Per the Financial Times (paywall), the move is an attempt to escape what would be the company’s first antitrust investigation in over a decade.
Microsoft vs the EU
Collaboration and video conferencing software has become a persistently lucrative business since the start of the Covid-19 pandemic. While names such as Teams, Slack and Zoom were around for some time before, it’s only now that they’ve arguably become household names.
It’s not surprising then that Slack feels like it’s missing its share of the pie, but this already protracted legal battle with the EU’s executive arm, the European Commission (EC), is set to continue, with a statement from Microsoft sent to the FT claiming that talks are still in progress.
“We are mindful of our responsibilities in the EU as a major technology company,” said a representative for the tech giant. “We continue to engage cooperatively with the commission in its investigation and are open to pragmatic solutions that address its concerns and serve customers well.”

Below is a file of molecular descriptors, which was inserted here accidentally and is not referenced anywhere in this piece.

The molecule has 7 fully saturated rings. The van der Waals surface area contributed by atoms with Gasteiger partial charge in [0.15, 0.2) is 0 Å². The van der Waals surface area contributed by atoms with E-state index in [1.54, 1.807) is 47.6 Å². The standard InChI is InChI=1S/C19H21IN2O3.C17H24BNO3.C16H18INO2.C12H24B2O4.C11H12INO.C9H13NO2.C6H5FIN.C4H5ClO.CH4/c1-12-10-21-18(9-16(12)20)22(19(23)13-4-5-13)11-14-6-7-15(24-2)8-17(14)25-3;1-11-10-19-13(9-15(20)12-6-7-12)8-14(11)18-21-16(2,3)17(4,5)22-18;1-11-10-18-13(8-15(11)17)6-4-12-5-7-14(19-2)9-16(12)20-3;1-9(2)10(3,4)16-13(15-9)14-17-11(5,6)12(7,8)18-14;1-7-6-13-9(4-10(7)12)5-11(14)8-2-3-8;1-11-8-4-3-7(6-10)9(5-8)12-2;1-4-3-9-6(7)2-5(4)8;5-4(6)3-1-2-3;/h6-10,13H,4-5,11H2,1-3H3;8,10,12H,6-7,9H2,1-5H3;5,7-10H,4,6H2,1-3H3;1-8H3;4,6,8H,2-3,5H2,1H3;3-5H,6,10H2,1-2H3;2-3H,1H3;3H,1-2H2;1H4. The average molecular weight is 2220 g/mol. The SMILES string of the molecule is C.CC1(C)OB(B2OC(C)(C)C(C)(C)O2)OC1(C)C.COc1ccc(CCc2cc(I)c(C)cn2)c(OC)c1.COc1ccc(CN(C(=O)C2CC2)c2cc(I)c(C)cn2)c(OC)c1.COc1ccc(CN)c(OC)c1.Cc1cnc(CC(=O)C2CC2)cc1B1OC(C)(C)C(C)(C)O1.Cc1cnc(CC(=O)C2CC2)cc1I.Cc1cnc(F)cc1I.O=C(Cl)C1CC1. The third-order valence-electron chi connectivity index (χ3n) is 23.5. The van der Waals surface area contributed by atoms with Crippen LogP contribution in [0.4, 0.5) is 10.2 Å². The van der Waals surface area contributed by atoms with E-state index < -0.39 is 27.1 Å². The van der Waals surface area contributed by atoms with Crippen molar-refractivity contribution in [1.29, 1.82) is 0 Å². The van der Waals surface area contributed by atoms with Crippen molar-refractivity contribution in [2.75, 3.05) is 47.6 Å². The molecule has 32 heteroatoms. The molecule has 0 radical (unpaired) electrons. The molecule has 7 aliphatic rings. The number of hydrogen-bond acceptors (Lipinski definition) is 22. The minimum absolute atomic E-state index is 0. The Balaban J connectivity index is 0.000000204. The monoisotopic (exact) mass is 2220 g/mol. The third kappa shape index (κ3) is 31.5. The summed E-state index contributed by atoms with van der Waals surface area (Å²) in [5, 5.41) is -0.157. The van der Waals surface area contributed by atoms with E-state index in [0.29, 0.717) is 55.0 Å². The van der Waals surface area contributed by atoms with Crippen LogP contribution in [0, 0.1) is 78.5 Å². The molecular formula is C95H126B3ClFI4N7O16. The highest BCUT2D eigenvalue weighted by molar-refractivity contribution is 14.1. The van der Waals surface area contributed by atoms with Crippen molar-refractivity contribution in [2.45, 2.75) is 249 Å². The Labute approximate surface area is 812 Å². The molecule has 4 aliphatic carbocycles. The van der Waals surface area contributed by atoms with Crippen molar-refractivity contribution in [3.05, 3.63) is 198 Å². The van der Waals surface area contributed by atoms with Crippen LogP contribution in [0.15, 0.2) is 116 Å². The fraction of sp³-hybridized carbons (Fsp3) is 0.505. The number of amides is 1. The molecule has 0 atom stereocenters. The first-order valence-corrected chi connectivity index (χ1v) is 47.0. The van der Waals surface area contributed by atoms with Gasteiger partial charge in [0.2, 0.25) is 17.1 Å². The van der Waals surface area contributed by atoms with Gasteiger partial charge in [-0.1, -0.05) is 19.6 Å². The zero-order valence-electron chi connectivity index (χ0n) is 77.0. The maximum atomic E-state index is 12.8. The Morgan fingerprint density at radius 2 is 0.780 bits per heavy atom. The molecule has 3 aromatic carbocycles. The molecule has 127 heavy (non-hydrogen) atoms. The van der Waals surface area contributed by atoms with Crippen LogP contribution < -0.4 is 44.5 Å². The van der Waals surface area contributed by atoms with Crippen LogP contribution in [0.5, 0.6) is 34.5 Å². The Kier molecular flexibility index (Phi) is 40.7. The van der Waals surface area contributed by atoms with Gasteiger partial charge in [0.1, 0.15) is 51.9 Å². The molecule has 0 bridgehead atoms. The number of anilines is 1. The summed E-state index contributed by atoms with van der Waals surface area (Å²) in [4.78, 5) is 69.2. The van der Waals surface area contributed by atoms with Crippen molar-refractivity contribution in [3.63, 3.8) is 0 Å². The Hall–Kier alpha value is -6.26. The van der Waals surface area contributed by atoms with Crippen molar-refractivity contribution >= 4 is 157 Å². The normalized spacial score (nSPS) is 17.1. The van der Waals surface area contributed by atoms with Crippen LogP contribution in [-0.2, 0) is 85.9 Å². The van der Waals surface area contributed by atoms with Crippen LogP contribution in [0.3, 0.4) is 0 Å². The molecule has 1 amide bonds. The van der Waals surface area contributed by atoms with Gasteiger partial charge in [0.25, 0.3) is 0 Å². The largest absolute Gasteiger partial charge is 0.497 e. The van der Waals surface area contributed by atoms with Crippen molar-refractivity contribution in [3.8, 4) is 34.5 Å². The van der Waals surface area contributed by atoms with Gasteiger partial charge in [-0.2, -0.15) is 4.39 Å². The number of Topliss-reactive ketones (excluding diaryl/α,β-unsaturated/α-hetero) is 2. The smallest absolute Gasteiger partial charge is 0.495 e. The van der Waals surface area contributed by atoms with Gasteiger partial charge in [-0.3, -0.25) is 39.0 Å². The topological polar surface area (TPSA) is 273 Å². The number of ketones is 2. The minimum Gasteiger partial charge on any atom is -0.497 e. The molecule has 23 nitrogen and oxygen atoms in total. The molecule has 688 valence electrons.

Microsoft has seen trouble like this before when, in 2008, it bundled its Internet Explorer browser with Windows. Under scrutiny, it began offering a choice of browsers to users, but was fined €561 million by the EU for going back on its word. So, history may just be about to repeat itself.
- Here’s our list of the best Microsoft Teams alternatives right now
Via The Verge
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Luke Hughes holds the role of Staff Writer at TechRadar Pro, producing news, features and deals content across topics ranging from computing to cloud services, cybersecurity, data privacy and business software.